A poet-artist collaboration
Johanna Drucker is the Breslauer Professor in the Department of Information Studies at UCLA. She has published and lectured widely on topics related to digital humanities and aesthetics, book history and future designs, historiography of the alphabet and writing, and more. She has been on the faculty at UT Dallas, Columbia, Yale, SUNY Purchase, and the University of Virginia, as well as visiting positions at Harvard University. A collection of her essays, Graphesis: Visual Forms of Knowledge Production appeared in the Harvard University Press MetaLab series in 2014. In addition to her academic work, Drucker has produced artist’s books and projects that were the subject of a retrospective, Druckworks: 40 years of books and projects, initiated at Columbia College in Chicago. In 2014 she was elected to the American Academy of Arts and Sciences.
Susan Bee is a painter, editor, writer, and book artist, who lives in New York City. In 2015, her photograms and altered photos from the 1970s were exhibited at Southfirst Gallery in Brooklyn. She has had seven solo shows at A.I.R. Gallery, NY, and a solo painting show at Accola Griefen Gallery in NY. Bee has published fourteen artist’s books. She has collaborated with writers including: Johanna Drucker, Susan Howe, and Charles Bernstein. Bee is the coeditor with Mira Schor of M/E/A/N/I/N/G: An Anthology of Artist's Writings, Theory, and Criticism published by Duke University Press in 2000. She won a Guggenheim Fellowship in Fine Arts in 2014 and has had fellowships at the MacDowell Colony, Virginia Center for the Creative Arts, and Yaddo. Bee teaches at Pratt Institute and the University of Pennsylvania.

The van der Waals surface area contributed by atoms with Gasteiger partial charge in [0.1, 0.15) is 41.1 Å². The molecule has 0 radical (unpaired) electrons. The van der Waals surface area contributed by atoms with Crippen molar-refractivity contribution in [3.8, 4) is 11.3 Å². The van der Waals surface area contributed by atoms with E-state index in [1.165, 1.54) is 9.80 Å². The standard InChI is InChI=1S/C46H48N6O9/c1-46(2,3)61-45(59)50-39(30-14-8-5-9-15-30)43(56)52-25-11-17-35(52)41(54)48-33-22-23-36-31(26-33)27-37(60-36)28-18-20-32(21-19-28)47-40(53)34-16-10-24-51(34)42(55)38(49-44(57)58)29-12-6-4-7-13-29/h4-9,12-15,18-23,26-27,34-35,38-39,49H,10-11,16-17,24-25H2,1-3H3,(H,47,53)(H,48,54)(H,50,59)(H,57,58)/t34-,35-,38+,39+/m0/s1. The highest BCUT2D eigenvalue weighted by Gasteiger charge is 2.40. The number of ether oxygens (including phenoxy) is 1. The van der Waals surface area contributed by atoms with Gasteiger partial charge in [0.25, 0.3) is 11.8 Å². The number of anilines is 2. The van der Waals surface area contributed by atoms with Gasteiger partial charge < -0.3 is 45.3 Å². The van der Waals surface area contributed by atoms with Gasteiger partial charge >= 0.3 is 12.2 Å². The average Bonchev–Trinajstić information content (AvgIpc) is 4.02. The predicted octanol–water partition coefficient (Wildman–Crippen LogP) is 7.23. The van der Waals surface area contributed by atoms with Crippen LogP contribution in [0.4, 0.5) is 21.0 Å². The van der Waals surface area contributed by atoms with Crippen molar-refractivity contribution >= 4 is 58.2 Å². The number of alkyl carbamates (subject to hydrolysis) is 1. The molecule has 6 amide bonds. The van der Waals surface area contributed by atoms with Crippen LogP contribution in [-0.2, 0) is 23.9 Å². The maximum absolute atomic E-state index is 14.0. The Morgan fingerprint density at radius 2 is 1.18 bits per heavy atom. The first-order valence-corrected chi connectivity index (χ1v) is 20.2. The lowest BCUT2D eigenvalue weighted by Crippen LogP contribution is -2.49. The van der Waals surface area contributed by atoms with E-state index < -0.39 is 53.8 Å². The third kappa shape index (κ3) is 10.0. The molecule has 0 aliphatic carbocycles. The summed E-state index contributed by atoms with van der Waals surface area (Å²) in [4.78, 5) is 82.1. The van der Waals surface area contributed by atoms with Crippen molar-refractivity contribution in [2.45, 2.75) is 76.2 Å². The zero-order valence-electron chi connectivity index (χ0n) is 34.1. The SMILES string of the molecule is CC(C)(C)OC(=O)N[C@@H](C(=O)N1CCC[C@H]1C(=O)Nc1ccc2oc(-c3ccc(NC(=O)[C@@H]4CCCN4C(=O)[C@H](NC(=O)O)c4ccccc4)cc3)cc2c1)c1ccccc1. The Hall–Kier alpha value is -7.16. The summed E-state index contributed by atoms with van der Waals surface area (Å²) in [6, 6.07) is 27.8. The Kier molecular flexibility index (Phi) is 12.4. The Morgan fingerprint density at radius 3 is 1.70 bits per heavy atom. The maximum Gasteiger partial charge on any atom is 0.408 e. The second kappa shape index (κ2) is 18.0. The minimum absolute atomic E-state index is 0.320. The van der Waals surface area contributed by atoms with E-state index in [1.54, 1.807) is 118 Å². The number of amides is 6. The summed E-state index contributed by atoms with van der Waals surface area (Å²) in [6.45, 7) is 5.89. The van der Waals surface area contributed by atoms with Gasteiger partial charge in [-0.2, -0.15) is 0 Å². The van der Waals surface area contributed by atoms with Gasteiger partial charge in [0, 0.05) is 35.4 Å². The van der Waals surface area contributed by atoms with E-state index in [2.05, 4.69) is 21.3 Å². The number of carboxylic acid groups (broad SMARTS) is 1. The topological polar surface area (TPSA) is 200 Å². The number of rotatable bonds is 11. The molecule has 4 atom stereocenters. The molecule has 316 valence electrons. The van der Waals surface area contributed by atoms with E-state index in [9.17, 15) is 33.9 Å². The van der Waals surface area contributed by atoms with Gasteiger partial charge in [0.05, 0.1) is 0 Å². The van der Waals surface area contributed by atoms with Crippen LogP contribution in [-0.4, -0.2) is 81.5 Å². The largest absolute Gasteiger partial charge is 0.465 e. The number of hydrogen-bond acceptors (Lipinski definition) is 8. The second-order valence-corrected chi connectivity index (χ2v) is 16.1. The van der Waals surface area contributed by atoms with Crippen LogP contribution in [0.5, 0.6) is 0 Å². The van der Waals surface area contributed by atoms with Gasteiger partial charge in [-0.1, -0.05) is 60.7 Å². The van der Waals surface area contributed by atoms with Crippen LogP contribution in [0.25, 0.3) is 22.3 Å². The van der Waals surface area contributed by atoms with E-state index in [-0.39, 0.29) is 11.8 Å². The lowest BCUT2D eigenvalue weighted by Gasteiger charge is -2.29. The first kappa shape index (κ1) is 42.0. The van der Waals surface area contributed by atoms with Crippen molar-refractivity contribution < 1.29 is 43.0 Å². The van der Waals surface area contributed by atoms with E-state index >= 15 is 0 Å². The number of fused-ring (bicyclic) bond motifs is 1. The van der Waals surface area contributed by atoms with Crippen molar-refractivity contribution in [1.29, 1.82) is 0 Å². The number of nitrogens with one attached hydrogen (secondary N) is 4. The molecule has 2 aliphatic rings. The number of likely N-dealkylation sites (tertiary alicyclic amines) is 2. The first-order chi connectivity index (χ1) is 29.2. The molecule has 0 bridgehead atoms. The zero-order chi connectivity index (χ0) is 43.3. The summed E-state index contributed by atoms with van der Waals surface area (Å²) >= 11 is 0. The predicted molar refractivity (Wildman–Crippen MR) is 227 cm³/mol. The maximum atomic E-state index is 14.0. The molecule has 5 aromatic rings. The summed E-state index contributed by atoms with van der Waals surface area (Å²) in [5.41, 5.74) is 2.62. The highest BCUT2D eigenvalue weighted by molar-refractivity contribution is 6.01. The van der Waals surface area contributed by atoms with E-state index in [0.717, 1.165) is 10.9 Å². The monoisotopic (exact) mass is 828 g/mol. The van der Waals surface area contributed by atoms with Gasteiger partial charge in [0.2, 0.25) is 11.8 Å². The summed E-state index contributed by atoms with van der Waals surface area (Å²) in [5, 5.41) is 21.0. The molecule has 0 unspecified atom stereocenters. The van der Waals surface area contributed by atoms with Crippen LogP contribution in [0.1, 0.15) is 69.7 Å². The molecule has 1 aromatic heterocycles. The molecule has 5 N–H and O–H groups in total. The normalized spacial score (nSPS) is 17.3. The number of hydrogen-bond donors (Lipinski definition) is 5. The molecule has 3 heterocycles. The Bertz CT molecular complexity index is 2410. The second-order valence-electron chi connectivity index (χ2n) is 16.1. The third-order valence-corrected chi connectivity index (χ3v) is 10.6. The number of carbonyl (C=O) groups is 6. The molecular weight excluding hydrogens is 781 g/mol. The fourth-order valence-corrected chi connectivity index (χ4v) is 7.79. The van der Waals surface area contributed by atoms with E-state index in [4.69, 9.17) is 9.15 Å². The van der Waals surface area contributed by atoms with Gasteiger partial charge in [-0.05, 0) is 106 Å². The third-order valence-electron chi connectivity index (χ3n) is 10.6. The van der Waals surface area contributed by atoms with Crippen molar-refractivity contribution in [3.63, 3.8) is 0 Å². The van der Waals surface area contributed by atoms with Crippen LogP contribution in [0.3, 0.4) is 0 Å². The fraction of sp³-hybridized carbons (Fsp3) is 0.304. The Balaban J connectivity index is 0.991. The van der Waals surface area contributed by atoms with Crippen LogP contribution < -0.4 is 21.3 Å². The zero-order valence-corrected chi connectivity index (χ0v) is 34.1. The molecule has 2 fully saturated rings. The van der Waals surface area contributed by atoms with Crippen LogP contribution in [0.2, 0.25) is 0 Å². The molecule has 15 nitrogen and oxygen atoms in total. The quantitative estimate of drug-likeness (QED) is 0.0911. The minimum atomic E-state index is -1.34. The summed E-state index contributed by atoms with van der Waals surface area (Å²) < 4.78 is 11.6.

Some day, one imagines, Susan Bee and Johanna Drucker will themselves appear as featured figures in a book like this one. For now, their revised martyrology presents a catalogue of some two-dozen new saints whose colorful lives appear in equally colorful spreads of condensed shaped text and eccentrically dispersed images. With their networked fields of iconic, schematic semiotics, these collaborations are fables of historiography itself. The result, predictably, is fabulous.
An homage to 25 legendary women through the centuries—from Susan B. Anthony to Susan Sontag, from Lizzie Borden to Lucille Ball—Fabulas Feminae is also a necessary intervention. When a famous life is over, the wild biography is often shaped to fit a tame narrative structure; Drucker and Bee use collage and algorithmic language processing to disrupt that pattern and make these lives wild again.
This book is a wonderful mixture of the scholarly, the feminist, the playful, and the girlish about fabulous women from his_(her)_story—queens, notorious assassins, novelists, sharp-shooters, divas, vanguard painters, suffragettes, comedic redheads, eccentric poets, visionary nuns, songstresses, saviors of their people by two fabulous feminists artists and fabulists Susan Bee and Johanna Drucker. It will appeal to and inspire readers of all ages. Bee’s rich, sprightly, dense collages and Drucker’s sculptural text design are as interesting as art as the algorithmically dissociated but completely comprehensible and thrilling text.